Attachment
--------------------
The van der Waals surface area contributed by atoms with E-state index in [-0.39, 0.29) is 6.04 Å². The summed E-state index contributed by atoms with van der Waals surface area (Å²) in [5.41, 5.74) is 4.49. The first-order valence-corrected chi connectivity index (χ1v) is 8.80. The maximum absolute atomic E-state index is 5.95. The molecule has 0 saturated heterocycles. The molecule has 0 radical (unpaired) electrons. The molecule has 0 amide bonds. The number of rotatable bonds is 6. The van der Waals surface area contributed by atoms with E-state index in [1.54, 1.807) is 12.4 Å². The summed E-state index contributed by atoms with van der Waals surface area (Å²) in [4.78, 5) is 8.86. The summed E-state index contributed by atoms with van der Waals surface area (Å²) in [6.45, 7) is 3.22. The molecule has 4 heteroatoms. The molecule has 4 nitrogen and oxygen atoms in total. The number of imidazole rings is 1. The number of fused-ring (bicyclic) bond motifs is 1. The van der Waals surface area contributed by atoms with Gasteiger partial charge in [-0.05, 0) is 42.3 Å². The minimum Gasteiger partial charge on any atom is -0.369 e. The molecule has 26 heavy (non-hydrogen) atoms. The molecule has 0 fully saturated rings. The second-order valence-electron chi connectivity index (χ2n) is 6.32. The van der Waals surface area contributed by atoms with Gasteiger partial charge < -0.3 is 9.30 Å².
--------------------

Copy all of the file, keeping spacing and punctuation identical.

The van der Waals surface area contributed by atoms with E-state index in [-0.39, 0.29) is 6.04 Å². The summed E-state index contributed by atoms with van der Waals surface area (Å²) in [5.41, 5.74) is 4.49. The first-order valence-corrected chi connectivity index (χ1v) is 8.80. The maximum absolute atomic E-state index is 5.95. The molecule has 0 saturated heterocycles. The molecule has 0 radical (unpaired) electrons. The molecule has 0 amide bonds. The number of rotatable bonds is 6. The van der Waals surface area contributed by atoms with E-state index in [1.54, 1.807) is 12.4 Å². The summed E-state index contributed by atoms with van der Waals surface area (Å²) in [4.78, 5) is 8.86. The summed E-state index contributed by atoms with van der Waals surface area (Å²) in [6.45, 7) is 3.22. The molecule has 4 heteroatoms. The molecule has 4 nitrogen and oxygen atoms in total. The number of imidazole rings is 1. The number of fused-ring (bicyclic) bond motifs is 1. The van der Waals surface area contributed by atoms with Gasteiger partial charge in [-0.05, 0) is 42.3 Å². The minimum Gasteiger partial charge on any atom is -0.369 e. The molecule has 26 heavy (non-hydrogen) atoms. The molecule has 0 fully saturated rings. The second-order valence-electron chi connectivity index (χ2n) is 6.32. The van der Waals surface area contributed by atoms with Gasteiger partial charge < -0.3 is 9.30 Å².